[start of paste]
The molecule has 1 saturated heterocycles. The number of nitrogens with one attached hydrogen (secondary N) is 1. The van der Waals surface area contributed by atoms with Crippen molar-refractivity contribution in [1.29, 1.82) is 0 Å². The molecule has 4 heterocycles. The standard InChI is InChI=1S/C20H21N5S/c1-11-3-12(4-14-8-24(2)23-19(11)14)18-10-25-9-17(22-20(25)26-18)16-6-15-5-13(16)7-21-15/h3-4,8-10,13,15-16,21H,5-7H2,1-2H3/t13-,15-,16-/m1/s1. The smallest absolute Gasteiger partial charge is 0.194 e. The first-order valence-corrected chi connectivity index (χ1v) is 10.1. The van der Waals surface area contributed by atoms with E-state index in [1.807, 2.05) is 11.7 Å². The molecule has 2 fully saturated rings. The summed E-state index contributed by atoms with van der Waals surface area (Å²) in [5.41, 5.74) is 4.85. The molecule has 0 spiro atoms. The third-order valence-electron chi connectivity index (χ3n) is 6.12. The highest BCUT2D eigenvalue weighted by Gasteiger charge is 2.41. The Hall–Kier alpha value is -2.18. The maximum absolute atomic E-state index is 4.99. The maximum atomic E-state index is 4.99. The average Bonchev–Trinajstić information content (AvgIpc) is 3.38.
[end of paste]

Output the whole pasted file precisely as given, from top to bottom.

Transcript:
The molecule has 1 saturated heterocycles. The number of nitrogens with one attached hydrogen (secondary N) is 1. The van der Waals surface area contributed by atoms with Crippen molar-refractivity contribution in [1.29, 1.82) is 0 Å². The molecule has 4 heterocycles. The standard InChI is InChI=1S/C20H21N5S/c1-11-3-12(4-14-8-24(2)23-19(11)14)18-10-25-9-17(22-20(25)26-18)16-6-15-5-13(16)7-21-15/h3-4,8-10,13,15-16,21H,5-7H2,1-2H3/t13-,15-,16-/m1/s1. The smallest absolute Gasteiger partial charge is 0.194 e. The first-order valence-corrected chi connectivity index (χ1v) is 10.1. The van der Waals surface area contributed by atoms with E-state index in [1.807, 2.05) is 11.7 Å². The molecule has 2 fully saturated rings. The summed E-state index contributed by atoms with van der Waals surface area (Å²) in [5.41, 5.74) is 4.85. The molecule has 0 spiro atoms. The third-order valence-electron chi connectivity index (χ3n) is 6.12. The highest BCUT2D eigenvalue weighted by Gasteiger charge is 2.41. The Hall–Kier alpha value is -2.18. The maximum absolute atomic E-state index is 4.99. The maximum atomic E-state index is 4.99. The average Bonchev–Trinajstić information content (AvgIpc) is 3.38.